When Dr Guy Davies began work on his most recent paper, he expected his research to confirm the accepted method of estimating the ages of low-mass stars like the Sun from their mass and rotation rates, called gyrochronology. But it didn’t. What he and a group of fellow astrophysicists found, in fact, was that this method does not work for stars the same age or older than the Sun.
The discovery, revealed in the recently published paper entitled 'Weakened magnetic braking as the origin of anomalously rapid rotation in old field stars', has opened up a new, exciting area in the field of stellar physics that could shed fresh light on how the Sun’s activity affects what happens here on Earth, particularly in terms of our weather and so called space weather, as well as elsewhere in our galaxy.
Stars, like planets, spin around an axis. As they age, this rotation slows or ‘spins down’, due to their magnetic field interacting with a wind of particles flowing away from their surface. What Guy and his colleagues have found is that at a critical point in the life of Sun-like stars, this rotation stops slowing down. They don’t yet understand why, but know that whatever has changed is connected to the stars’ magnetic field, which acts like a brake.
‘The observations of all the Sun-like stars that we’ve done show that they don’t do what we used to think they did: at some point in their lives, they stop spinning down,’ says Guy, a Research Fellow in helioseismology and asteroseismology in the School of Physics and Astronomy.
‘The astrophysics community thought that stellar rotation carried on slowing down throughout the lives of older stars, but we’ve discovered that this slowing ceases when stars reach their middle age'.
As well as challenging existing theories about how stars evolve, the discovery is particularly exciting because our star, the Sun, is now at the age – 4.5 billion years old – when this cessation of the slowdown occurs.
‘We know the Sun is approaching this critical epoch, so we think it will stop slowing down in the next few hundreds of millions of years,’ says Guy, the only UK author of the paper, written by scholars from the US, France and Denmark, which was published in the journal Nature earlier this year.
‘There are a lot of things that will change when this happens that we will feel and see – or not see – here on Earth. One of the big things of the 21st century is space weather. The Sun makes space a dangerous place by throwing off large amounts of radiation and charged particles as it spins down. If that spin-down process stops, then the space weather will lessen and the Sun will become noticeably easier to live with.’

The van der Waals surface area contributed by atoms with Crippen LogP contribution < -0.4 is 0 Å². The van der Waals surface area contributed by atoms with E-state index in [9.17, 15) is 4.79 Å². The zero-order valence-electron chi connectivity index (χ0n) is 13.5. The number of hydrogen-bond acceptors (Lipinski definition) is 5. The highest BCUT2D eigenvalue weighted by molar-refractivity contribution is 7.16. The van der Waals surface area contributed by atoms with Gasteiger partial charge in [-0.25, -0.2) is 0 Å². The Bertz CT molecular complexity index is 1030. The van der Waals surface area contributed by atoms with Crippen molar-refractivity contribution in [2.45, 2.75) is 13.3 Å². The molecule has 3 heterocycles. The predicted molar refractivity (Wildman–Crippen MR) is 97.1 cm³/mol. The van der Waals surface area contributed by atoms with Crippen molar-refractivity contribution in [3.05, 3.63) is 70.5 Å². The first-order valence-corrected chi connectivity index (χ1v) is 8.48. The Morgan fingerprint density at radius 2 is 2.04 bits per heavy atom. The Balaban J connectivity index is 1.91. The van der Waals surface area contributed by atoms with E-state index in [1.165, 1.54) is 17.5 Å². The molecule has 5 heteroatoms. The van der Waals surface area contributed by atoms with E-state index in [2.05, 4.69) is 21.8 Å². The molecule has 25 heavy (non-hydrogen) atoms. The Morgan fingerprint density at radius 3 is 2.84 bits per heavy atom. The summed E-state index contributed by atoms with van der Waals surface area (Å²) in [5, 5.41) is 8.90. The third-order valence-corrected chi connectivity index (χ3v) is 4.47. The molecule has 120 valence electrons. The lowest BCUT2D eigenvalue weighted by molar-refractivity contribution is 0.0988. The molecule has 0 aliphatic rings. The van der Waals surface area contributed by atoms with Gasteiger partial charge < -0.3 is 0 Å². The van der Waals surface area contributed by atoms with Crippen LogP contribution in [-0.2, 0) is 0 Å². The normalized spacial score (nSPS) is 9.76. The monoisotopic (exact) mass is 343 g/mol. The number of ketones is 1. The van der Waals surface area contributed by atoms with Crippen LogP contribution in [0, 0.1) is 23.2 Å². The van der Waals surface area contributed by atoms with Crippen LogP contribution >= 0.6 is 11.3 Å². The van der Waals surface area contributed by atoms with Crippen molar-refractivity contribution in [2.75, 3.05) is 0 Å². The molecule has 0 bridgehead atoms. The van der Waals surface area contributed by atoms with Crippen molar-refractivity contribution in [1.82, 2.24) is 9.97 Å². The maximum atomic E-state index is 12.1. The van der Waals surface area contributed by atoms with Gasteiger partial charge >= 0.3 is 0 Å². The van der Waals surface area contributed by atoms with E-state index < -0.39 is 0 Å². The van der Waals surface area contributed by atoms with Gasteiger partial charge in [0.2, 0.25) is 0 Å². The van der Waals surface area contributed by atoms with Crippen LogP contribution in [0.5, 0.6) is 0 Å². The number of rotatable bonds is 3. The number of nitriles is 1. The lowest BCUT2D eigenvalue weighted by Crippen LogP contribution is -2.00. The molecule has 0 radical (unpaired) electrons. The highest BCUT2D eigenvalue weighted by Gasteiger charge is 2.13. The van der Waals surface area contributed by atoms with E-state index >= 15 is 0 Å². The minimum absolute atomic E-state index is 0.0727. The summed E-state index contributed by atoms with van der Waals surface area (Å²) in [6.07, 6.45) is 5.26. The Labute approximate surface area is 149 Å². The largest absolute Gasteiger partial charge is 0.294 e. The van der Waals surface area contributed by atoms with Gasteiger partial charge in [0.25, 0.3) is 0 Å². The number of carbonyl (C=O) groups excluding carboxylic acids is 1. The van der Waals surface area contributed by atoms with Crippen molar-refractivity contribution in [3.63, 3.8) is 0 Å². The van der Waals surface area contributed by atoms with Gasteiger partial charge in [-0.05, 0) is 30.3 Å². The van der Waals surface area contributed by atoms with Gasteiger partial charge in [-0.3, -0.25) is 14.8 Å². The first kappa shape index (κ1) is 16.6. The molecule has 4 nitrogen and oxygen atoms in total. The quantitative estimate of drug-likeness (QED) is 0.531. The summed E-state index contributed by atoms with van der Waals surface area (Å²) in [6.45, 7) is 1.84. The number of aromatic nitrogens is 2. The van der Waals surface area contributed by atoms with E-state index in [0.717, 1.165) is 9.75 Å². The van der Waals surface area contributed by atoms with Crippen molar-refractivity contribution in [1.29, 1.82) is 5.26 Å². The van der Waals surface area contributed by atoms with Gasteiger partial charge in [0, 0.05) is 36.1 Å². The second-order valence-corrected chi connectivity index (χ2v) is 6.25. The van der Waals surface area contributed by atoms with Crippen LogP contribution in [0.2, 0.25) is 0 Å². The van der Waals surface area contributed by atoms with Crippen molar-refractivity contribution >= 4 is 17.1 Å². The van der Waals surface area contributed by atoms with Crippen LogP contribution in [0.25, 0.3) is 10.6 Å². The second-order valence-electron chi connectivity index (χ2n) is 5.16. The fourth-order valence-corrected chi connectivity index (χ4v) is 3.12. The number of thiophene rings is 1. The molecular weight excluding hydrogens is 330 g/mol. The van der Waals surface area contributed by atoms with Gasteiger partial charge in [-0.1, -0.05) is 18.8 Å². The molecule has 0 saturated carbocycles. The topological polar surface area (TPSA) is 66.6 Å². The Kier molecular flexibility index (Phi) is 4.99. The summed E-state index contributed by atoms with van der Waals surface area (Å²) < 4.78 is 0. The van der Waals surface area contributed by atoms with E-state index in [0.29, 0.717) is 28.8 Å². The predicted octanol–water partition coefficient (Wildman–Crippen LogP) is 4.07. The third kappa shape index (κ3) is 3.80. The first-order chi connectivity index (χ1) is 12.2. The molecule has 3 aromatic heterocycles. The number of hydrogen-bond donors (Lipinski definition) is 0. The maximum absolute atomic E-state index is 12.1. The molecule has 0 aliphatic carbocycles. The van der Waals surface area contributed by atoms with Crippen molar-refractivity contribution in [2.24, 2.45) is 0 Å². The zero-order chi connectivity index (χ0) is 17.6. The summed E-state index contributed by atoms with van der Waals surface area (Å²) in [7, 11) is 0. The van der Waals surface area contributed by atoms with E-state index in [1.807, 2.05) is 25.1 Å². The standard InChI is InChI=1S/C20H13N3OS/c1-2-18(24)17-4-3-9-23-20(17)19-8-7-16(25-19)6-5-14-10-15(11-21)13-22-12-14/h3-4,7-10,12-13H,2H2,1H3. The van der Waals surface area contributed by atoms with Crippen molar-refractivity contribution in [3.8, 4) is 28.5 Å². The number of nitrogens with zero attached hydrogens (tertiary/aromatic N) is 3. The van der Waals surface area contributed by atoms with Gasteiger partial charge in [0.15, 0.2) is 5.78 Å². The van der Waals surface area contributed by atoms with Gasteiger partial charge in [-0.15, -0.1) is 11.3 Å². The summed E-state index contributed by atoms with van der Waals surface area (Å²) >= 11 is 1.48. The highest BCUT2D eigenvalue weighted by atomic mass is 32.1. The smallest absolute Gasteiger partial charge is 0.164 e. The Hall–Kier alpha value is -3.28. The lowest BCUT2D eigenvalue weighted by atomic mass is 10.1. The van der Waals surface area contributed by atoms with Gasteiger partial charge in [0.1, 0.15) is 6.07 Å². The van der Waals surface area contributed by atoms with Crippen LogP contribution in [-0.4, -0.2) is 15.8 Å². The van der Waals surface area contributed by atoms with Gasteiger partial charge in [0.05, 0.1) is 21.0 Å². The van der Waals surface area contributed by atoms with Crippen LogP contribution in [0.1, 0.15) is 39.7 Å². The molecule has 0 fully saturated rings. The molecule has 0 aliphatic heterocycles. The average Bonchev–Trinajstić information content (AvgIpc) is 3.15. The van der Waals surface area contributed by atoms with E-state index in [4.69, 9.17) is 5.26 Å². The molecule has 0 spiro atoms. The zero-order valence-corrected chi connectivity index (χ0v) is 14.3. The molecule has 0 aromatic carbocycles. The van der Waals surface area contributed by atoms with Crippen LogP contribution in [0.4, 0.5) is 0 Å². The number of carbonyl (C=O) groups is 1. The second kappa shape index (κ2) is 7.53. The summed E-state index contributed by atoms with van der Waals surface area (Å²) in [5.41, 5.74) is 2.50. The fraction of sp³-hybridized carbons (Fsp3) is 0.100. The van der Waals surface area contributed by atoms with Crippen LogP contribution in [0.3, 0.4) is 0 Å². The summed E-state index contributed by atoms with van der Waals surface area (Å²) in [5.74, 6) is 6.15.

So how did Guy and co-authors, led by Jennifer L van Saders from Carnegie Observatories in California, make their discovery?
‘The reason we started writing this paper is that in 2003 someone called Sydney Barnes coined the term gyrochronology to describe the method for working out the age of a Sun-like star, but gyrochronology had never been tested on older stars.’
Other than the Sun, the oldest stars tested by this method were only 2.5 billion years old.
‘So what we did was to use a couple of neat methods to test the theory,’ says Guy, who spent at least six months undertaking the necessary research, which was funded by the Science and Technology Facilities Council. ‘We made a selection of stars – about 35 – whose ages we had determined using asteroseismology, which is the study of the natural music of the stars: sound that gets trapped in their interiors, just like the sound in a musical instrument, and resonates outward; the frequencies telling us what’s going on inside the star, allowing its age to be calculated. Then we measured the rotation rates and, together with other observations, were able to ask if gyrochronology worked. And the answer was “no, not for stars more evolved than the Sun”. No one was expecting that. We were anticipating that everything would carry on performing as before and that we would have a nice paper saying that gyrochronology works.’
As is often the case, the study’s findings pose more questions than they answer – but they are questions Guy is itching to try to address.
‘How it works is different to how we thought it worked, and what we were expecting, and it’s probably more complicated than we imagined. This is the first time we have seen this phenomenon and it opens up a new area of study. Even better than that, explaining the solar dynamo (the physical process that generates the Sun’s magnetic field) has been a long-standing problem in solar physics, and it’s now apparent that we can’t explain it just by looking at the Sun; we need to look at other stars too.
‘In terms of my own research, I want to follow up on this by looking for clues in the Sun for what’s happening and see whether we can build a much more complete theory of what’s driving it.’